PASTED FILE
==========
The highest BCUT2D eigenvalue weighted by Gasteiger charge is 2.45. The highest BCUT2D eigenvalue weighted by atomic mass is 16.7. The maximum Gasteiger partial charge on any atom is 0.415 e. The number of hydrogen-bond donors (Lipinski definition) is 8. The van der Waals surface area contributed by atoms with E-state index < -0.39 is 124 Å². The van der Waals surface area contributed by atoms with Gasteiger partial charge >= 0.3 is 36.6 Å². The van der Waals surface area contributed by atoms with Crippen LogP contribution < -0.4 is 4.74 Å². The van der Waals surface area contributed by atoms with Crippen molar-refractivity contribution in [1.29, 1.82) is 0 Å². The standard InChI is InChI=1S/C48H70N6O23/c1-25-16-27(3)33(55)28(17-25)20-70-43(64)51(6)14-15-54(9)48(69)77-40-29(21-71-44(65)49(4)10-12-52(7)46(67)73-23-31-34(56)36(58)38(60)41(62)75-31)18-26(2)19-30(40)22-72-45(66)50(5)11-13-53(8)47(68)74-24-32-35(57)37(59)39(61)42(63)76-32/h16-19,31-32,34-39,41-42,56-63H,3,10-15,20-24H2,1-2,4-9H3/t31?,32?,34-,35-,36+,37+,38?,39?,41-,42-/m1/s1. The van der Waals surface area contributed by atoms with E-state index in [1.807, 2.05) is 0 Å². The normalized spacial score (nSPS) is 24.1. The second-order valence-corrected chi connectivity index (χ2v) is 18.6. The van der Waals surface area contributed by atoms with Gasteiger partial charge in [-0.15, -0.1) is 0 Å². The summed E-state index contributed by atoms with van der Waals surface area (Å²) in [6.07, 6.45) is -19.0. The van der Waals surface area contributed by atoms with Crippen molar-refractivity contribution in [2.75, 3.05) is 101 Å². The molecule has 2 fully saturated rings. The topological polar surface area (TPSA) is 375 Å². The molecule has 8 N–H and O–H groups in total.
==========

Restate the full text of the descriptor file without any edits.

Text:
The highest BCUT2D eigenvalue weighted by Gasteiger charge is 2.45. The highest BCUT2D eigenvalue weighted by atomic mass is 16.7. The maximum Gasteiger partial charge on any atom is 0.415 e. The number of hydrogen-bond donors (Lipinski definition) is 8. The van der Waals surface area contributed by atoms with E-state index < -0.39 is 124 Å². The van der Waals surface area contributed by atoms with Gasteiger partial charge >= 0.3 is 36.6 Å². The van der Waals surface area contributed by atoms with Crippen LogP contribution < -0.4 is 4.74 Å². The van der Waals surface area contributed by atoms with Crippen molar-refractivity contribution in [1.29, 1.82) is 0 Å². The standard InChI is InChI=1S/C48H70N6O23/c1-25-16-27(3)33(55)28(17-25)20-70-43(64)51(6)14-15-54(9)48(69)77-40-29(21-71-44(65)49(4)10-12-52(7)46(67)73-23-31-34(56)36(58)38(60)41(62)75-31)18-26(2)19-30(40)22-72-45(66)50(5)11-13-53(8)47(68)74-24-32-35(57)37(59)39(61)42(63)76-32/h16-19,31-32,34-39,41-42,56-63H,3,10-15,20-24H2,1-2,4-9H3/t31?,32?,34-,35-,36+,37+,38?,39?,41-,42-/m1/s1. The van der Waals surface area contributed by atoms with E-state index in [1.807, 2.05) is 0 Å². The normalized spacial score (nSPS) is 24.1. The second-order valence-corrected chi connectivity index (χ2v) is 18.6. The van der Waals surface area contributed by atoms with Gasteiger partial charge in [-0.15, -0.1) is 0 Å². The summed E-state index contributed by atoms with van der Waals surface area (Å²) in [6.07, 6.45) is -19.0. The van der Waals surface area contributed by atoms with Crippen molar-refractivity contribution in [2.75, 3.05) is 101 Å². The molecule has 2 fully saturated rings. The topological polar surface area (TPSA) is 375 Å². The molecule has 8 N–H and O–H groups in total.